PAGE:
Manchester United board run out of patience with Moyes

 

The Glazer family and the board lost patience with the 50-year-old Scot and pulled the plug on his 11-month reign Tuesday morning. The last straw was a listless performance against Moyes’s former club, Everton. The body language of his players during the game spoke volumes: Moyes looked as if he has lost the dressing room.

United was justified in removing him. By any measure, this year has been a disaster for the reigning champions. United won the Premier League by eleven points last year; this year they have lost a record eleven league games. They managed to beat a top-six side just once. They are out of the Champions League for the first time in 19 years and they are on course for their worst finish since 1990. United need a major rebuild, and with the Glazers looking at spending close to $300m next year on the club, it is fair to think that Moyes is not the man to oversee it. By most measures, he has come up short at Old Trafford.

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To be fair, Moyes was handed a poisoned chalice. He succeeded one of the greatest managers in the game in Sir Alex Ferguson and took over a team that was ageing and slow, with glaring holes in midfield and the back. But it is inarguable that he has made the least of the hand he was dealt, stumbling in his management of the team and his staff, and never seeming quite comfortable at the helm of what is one of the world’s greatest clubs.

His first mistake may ultimately be seen as his gravest: in an attempt to put his own stamp on the club, he dismissed long-serving backroom staff that had prospered under Ferguson. Out went Rene Meulensteen and Mike Phelan, and in came Phil Neville, Steve Round and Jimmy Lumsden that never seemed to win the trust of the players. It was a peculiar move, and one that in retrospect seems to have signalled a lack of confidence in the task ahead.

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Moyes also never settled on a team, chopping and changing from game to game. (Damningly, Rio Ferdinand criticized his manager in public this winter for his habit of naming the team right before kickoff, claiming it wasted the players’€™ energy unnecessarily.) And Moyes’€™ additions to the team were as curious as his omissions. Marouane Fellaini, a player plucked from Everton at great expense, looked like a bust from the word go, his graceless play signalling that he was never really a United player at all. In contrast, Shinji Kagawa, so influential when he could get on the field, was often left to rot on the bench. Juan Mata -€“ unquestionably a great talent -€“ doesn’€™t fit into United’€™s current system, and his capture smelled like panic, plain and simple.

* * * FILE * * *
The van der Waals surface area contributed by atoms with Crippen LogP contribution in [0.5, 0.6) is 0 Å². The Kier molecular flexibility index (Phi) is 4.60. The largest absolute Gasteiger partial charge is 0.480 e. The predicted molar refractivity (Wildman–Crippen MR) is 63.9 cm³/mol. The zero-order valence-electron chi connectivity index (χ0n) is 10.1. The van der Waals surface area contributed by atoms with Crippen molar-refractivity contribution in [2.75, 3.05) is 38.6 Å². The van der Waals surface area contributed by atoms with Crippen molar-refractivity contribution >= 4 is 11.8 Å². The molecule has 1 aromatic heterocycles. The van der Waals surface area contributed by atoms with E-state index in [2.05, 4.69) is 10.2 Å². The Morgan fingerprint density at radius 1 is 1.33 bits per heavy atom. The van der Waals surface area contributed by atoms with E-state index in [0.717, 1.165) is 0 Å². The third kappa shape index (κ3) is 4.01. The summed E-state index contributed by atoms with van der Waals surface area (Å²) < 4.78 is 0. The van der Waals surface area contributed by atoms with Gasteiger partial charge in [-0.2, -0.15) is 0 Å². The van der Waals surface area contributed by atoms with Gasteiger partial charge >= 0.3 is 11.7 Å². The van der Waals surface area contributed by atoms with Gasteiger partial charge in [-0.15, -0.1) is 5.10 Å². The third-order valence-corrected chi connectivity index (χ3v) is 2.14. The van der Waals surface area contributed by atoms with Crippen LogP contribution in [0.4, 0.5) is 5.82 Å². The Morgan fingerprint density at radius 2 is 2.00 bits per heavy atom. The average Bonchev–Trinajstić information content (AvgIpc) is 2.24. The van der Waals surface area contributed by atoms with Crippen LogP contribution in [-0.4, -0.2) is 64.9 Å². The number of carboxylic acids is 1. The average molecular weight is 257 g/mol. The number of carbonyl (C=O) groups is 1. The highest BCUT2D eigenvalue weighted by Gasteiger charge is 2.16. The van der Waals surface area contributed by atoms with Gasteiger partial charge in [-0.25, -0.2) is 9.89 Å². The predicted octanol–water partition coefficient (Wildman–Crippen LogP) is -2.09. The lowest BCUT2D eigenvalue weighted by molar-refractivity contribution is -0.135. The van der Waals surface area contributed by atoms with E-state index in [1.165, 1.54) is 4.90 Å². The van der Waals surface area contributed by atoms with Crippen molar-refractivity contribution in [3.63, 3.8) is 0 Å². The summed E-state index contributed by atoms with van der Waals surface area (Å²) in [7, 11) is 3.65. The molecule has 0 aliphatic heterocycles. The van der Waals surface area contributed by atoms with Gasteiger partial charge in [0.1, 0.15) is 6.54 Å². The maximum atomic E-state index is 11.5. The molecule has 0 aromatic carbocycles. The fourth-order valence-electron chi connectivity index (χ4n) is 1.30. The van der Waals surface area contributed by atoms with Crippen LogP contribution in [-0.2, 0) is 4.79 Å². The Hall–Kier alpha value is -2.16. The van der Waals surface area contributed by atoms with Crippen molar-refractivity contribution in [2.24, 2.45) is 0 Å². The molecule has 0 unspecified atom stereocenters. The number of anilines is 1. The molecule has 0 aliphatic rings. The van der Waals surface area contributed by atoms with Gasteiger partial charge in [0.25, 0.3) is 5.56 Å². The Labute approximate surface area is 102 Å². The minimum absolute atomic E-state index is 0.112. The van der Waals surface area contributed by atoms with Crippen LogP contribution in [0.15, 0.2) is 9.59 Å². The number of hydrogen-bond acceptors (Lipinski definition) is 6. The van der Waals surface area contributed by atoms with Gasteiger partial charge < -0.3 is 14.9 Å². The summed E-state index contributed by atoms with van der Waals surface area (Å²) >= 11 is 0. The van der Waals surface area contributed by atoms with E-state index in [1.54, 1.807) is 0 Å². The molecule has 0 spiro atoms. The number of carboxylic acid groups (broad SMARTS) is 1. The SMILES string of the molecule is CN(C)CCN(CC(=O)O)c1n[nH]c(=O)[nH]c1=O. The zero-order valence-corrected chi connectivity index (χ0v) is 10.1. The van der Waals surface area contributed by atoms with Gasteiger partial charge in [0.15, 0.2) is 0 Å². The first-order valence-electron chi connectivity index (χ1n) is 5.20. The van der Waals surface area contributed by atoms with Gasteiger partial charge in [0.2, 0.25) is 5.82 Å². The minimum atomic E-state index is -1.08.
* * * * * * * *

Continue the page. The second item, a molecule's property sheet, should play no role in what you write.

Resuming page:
Even Moyes’€™ moments of success seem tainted. Moyes apparently won back a disaffected Wayne Rooney, and the striker’€™s performances have been a lone bright spot. Yet many observers have noted that the contract the striker won this February -€“ the richest in team history -€“ actually came when Rooney had United over a barrel. Had United failed to retain him, the uproar from the fans would have been intense, meaning that Rooney benefited from a seller€’™s market.

And of course, then there’€™s Everton. Moyes’€™ aura came from the perception that he had overachieved on Merseyside, shepherding a team with little money and getting them to punch above their weight. Roberto Martinez’€™s tenure has exploded that, and now many are wondering if, in fact, Everton were held back by Moyes’€™ caution. (That’€™s unfair, but football has rarely been fair.)

But perhaps the greatest damage came when Moyes stepped in front of the press. Alternately defiant and apologetic, Moyes never projected the confidence or gravitas one has come to expect from United. While it is too much to expect that anyone could replace the belligerent, brazen man from Govan, it was jarring to hear Moyes concede the Champions League back in the group stages and worse to hear him backpedal in March. He never sounded as if he expected United would win, never projected the inevitability we all associated with that team. And with that United’€™s invincibility vanished. Suddenly, they were just another club from Manchester.

Ferguson anointed Moyes because he came off as respectful and diligent, which is another way of saying Moyes didn’€™t challenge Ferguson’€™s cocksure swagger. It is a classic mistake made by the powerful and the arrogant, and in retrospect, United should have ignored their old gaffer and gone for an arrogant man with a track record (like Ferguson) and not a man who had done well enough with a lesser team, and lesser expectations.

One thing that is left unsaid in all this: firing Moyes won’€™t fix United. They are still saddled with a lot of ageing and substandard players, and an attempt to buy their way out of this mess comes with substantial risk. This may prove to be just another low point in a difficult period for a proud team. United’€™s fans certainly will hope that this is not the case, and that the rot stops here.